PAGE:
By Ferruccio Ferrante, communications officer with Caritas Italy
“Wherever you go, you’ll find Caritas” was the name of Caritas Italy’s conference which looked at issues surrounding migrants, young people, families, people facing life alone and those suffering from addictions.
Over 600 people from 161 diocesan Caritas brought with them their own experiences of working with Caritas in Italy and went away having shared and gained greater knowledge and hope.
In this time of difficulty when the crisis increases its grip, Caritas is by people’s side all over Italy. In the first six months of 2012, requests for help from Caritas increased by 44.5% compared to the previous year. Caritas finds itself with a great responsibility: how to continue to accompany people in their difficulties. It’s a responsibility that can’t be passed over to someone else because each of us must be a champion of change for the common good.
But how can we do this? Some ideas to come out of Caritas Italy’s conference were: organising flash mobs, responsible consumption and saving and ethical buying. Continue reading
Shocking abuses and killings in Colombia are so under-reported that many Italians aren’t even aware of the country’s decades-long war.
Copyright: Caritas/Michelle Hough
By Michelle Hough, Caritas Internationalis communications officer
What with a police helicopter hovering over the Caritas offices for hours yesterday afternoon, I kept thinking about the film Apocalypse Now rather than writing a blog on Caritas Italiana’s book “Markets of War”*… and it was driving me a bit crazy. Continue reading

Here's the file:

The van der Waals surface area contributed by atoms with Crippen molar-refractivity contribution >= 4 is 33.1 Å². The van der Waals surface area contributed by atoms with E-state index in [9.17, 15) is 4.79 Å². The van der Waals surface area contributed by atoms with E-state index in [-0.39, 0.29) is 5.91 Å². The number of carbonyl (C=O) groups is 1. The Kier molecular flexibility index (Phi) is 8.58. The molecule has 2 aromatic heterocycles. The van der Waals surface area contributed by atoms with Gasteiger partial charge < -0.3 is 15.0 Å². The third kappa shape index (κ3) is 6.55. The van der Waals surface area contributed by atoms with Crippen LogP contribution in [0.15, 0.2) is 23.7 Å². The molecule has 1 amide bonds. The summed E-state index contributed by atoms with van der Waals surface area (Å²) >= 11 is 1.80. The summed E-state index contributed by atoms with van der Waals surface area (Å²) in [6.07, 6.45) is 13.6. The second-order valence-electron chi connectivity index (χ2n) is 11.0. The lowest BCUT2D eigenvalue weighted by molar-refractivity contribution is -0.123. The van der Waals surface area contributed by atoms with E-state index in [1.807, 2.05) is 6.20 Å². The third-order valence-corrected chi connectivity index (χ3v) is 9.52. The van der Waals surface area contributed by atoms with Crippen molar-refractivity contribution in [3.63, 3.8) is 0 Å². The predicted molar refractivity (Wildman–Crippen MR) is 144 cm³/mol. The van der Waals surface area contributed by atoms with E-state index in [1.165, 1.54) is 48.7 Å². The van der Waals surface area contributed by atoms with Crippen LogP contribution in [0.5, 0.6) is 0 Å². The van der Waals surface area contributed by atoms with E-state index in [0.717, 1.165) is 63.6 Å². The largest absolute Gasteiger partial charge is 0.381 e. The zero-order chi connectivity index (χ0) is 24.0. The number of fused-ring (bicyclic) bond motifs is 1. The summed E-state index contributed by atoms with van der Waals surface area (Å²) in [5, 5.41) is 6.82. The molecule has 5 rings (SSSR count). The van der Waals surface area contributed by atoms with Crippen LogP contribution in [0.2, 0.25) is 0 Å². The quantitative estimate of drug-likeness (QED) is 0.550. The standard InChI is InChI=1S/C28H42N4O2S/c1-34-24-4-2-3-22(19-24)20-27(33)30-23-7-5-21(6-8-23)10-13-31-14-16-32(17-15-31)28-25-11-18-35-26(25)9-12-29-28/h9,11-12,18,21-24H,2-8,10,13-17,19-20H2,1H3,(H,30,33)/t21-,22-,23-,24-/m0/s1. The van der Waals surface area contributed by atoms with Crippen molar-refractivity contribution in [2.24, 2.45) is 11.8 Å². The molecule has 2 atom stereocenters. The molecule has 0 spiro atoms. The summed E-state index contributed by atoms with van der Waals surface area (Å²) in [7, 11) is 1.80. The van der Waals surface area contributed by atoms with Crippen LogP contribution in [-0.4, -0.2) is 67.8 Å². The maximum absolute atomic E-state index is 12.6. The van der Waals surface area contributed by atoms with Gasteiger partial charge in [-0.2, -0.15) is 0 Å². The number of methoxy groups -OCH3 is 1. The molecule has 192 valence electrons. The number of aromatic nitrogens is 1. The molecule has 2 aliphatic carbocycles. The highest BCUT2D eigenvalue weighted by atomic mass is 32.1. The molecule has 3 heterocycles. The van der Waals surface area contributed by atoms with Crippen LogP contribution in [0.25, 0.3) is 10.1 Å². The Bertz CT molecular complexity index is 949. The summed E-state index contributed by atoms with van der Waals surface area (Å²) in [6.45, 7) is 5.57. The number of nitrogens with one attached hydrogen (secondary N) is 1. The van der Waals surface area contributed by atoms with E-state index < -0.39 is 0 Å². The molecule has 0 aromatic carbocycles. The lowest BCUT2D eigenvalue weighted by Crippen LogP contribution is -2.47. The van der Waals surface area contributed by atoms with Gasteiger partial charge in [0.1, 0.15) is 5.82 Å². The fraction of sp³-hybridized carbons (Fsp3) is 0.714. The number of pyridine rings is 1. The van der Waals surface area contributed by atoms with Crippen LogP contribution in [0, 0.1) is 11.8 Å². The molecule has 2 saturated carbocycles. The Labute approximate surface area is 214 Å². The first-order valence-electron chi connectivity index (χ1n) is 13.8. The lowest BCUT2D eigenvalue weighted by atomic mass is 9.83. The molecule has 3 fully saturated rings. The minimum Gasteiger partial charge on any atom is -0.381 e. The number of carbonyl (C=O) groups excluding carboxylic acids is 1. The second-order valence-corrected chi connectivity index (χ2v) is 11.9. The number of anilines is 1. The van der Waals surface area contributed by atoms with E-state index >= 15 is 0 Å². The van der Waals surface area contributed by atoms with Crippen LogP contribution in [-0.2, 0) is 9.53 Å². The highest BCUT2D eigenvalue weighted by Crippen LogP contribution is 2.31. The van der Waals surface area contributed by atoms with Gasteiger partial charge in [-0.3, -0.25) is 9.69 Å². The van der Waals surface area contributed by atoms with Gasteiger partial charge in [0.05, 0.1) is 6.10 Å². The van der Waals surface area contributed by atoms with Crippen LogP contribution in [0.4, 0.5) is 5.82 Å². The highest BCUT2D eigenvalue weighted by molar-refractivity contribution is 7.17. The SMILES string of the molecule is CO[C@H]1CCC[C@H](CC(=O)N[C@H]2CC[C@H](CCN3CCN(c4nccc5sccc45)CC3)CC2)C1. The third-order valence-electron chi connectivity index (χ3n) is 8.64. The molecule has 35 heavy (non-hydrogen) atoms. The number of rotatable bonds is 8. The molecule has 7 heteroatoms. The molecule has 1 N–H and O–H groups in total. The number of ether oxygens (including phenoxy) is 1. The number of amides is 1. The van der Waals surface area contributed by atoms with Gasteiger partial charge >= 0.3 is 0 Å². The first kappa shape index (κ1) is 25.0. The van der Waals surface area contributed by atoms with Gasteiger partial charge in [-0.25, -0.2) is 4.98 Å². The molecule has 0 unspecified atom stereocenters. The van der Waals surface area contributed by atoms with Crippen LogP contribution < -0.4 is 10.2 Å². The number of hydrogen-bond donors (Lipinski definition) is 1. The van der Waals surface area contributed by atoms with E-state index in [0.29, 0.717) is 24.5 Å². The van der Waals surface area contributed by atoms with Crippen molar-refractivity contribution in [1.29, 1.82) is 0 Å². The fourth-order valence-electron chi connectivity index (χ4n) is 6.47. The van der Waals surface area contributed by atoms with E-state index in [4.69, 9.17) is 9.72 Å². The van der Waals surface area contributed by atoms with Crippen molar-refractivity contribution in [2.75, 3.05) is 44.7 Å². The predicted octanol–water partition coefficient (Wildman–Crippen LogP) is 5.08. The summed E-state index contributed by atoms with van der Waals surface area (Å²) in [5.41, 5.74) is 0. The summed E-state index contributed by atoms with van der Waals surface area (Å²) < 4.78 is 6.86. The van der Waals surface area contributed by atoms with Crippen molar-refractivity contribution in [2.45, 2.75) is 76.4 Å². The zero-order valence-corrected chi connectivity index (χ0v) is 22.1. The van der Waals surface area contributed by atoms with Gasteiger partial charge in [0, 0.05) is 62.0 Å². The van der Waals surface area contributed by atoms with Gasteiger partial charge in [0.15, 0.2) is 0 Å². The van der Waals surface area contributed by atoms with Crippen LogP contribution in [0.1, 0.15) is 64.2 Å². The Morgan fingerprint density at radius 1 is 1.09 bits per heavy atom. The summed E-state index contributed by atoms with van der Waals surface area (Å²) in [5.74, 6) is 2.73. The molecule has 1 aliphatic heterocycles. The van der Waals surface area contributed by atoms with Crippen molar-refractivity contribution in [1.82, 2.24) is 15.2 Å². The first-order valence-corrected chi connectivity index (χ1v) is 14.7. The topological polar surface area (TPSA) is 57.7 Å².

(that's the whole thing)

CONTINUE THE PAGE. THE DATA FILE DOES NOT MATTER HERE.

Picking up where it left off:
Care of Caritas Italy
The Catholic Church in Italy will hold a national fundraising collection in parishes Sunday 10 June following the earthquake and aftershocks that have affected the Emilia Romagna region.
The Italian bishops have already allocated €3 million to help survivors of the quake that struck 20 May in the area of Modena and Ferrara and the large aftershocks which still continue.
The funds collected 10 June will be used by Caritas Italy (known locally as Caritas Italiana) to help in the aftermath of the disaster. Caritas Italy has already pledged €100,000. See the poster: poster_terremotonorditalia_A3
Up to now 150,000 people have been forced from their homes with 15,000 living in tents Caritas Italy says that with aftershocks continuing, fear is increasing among those evacuated from their homes. Its staff are working with local diocesan Caritas Emilia Romagna workers to coordinate the emergency response through a coordination centre has been set up in the small town Finale Emilia.
More details can be found on the Caritas Italy website
Even though permanent housing is springing up across L'Aquila, some elderly and physically vulnerable people are still facing L'Aquila's freezing winter in tents and temporary accommodation. Credit: Caritas/Michelle Hough
By Michelle Hough, communications officer for Caritas Internationalis
I’m thinking about how I really should buy a pair of warm boots. My feet are freezing. I’m standing in a tent in L’Aquila, the central Italian town where a 6.3 magnitude earthquake killed over 300 people in April and left over 65,000 people homeless. The drafty blue tent is someone’s home.
Maria Olga, 76, and her two sons have been living in the temporary shelter on the edge of a sports field for seven months. A wheelchair sits between two beds because Maria Olga can’t walk very far. She looks very fragile. There is a stove so they can cook instead of going to the nearby canteen, where “there is always a queue”. As the tent walls shake in the icy mountain wind I wonder how on earth they manage to live in such conditions.
“They’ve left us with two toilets and two showers which don’t work properly. When you turn them on, ice cubes come out,” jokes Sandro Cicerone, who also lives in the camp which is made up of around 20 tents. Continue reading
By Michelle Hough, communications officer with Caritas Internationalis
When I was 5 years old, my dad went to work in Nigeria for a year. He mended big earth moving machines, and there were very few jobs in this line in England in the late 1970s. He could have either stayed in the UK, where he would have been unemployed and unable to support his family, or go to Africa.
In the 1930s my dad’s parents left an impoverished Ireland to find work in London. Twenty years before that, my maternal great grandfather left Ireland to go and work in the Welsh coal mines.